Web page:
Training Your Westie
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Training your dog probably starts with a command as simple as ‘sit’. Here you show him how to sit by pushing his rump down to the ground. This is modeling. You then model the action and repeat the word ‘sit’. Thus an association is formed.
You lean over your dog as you push his rump down. The arch of your body is a form of targeting. You praise your dog getting his rump down as if he is doing it by himself. This is positive reinforcement. It motivates and encourages your dog to learn.
Then you repeat these steps of association, targeting, and reinforcement. You watch carefully to see whether your dog performs the action on his own without your physical intervention. If your dog sits on his own avoid touching him. Touch him only if the continuity of the motion falters. With repetitions your dog will soon perform the motion on his own.
As your dog gets closer to compliance you have to continue to reinforce each step. This will happen even if you have to help him in completing the command. This is reassuring and motivates your dog too. Your dog feels that all is well.
Gradually with a lot of patience on your part, your dog will complete the command just on hearing the word. Once this happens reinforce his success with enthusiasm.
Now you can start leaning over him lesser and lesser till you are standing absolutely straight. This will eliminate targeting. In your dog’s mind it is more difficult to respond to the word alone without physical cues.
However once he learns to respond to the verbal command, the learning curve will start to plateau. This is when your dog might refuse to obey. This is his way of saying that this is now a game and he would like to do something else. Now you as the leader have to make it clear to him that a command must be obeyed at all times. A refusal cannot be accepted.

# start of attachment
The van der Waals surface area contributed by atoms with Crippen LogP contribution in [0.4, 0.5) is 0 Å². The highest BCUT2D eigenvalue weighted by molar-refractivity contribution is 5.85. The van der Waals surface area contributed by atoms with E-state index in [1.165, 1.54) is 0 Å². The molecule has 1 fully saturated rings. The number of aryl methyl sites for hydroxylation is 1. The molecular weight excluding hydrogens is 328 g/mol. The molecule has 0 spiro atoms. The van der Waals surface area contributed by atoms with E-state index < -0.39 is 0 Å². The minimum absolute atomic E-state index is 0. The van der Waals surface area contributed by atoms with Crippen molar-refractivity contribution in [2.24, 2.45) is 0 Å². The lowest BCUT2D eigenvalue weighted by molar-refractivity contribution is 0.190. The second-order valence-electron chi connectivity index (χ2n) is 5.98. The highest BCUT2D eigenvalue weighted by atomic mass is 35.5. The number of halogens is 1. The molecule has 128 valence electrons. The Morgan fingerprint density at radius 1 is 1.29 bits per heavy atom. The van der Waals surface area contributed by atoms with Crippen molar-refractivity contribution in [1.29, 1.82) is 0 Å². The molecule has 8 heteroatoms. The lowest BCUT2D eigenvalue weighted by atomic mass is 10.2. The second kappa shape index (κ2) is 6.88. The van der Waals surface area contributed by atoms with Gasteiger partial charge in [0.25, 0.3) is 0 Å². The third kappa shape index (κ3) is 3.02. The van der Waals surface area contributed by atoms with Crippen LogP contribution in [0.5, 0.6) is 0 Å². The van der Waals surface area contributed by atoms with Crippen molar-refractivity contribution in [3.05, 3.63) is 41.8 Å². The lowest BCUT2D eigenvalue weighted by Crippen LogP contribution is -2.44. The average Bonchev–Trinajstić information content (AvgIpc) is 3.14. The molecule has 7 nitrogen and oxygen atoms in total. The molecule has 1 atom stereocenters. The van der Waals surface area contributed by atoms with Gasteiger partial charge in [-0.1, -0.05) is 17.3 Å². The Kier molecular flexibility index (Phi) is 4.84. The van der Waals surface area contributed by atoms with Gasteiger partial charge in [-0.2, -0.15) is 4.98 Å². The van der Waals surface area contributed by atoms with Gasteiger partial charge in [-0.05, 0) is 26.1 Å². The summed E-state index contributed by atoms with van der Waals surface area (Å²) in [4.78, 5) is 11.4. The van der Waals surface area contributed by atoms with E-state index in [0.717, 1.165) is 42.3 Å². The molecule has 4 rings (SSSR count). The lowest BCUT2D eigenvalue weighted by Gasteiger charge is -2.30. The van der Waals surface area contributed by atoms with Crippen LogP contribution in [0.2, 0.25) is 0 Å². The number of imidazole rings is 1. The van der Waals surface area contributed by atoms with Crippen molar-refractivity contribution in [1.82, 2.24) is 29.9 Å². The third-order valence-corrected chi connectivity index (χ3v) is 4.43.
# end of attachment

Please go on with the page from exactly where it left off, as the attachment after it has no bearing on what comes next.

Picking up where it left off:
This is when it is time to correct him. The correction can be in the form of a verbal ‘no’ to the jerk of the leash. Correction given immediately will reinforce the dog positively. Once this is clear repeat the command in different settings. So he gets the idea that he has to comply no matter where he is.
Then it is time for continual improvement and to tighten standards of performance. Now a sloppy performance will not be accepted. The command must be executed smartly and with precision. Later you can reduce positive reinforcement. Praise only when his performance is simply outstanding. At this stage constant reinforcement loses its significance. Praise when given should be unexpected and unique. End every training session on a positive note.
As the training progresses you will find that you synchronize better with your pet. He anticipates your actions and complies easier with them. This bonding that you develop is one of the many benefits that you reap from training.
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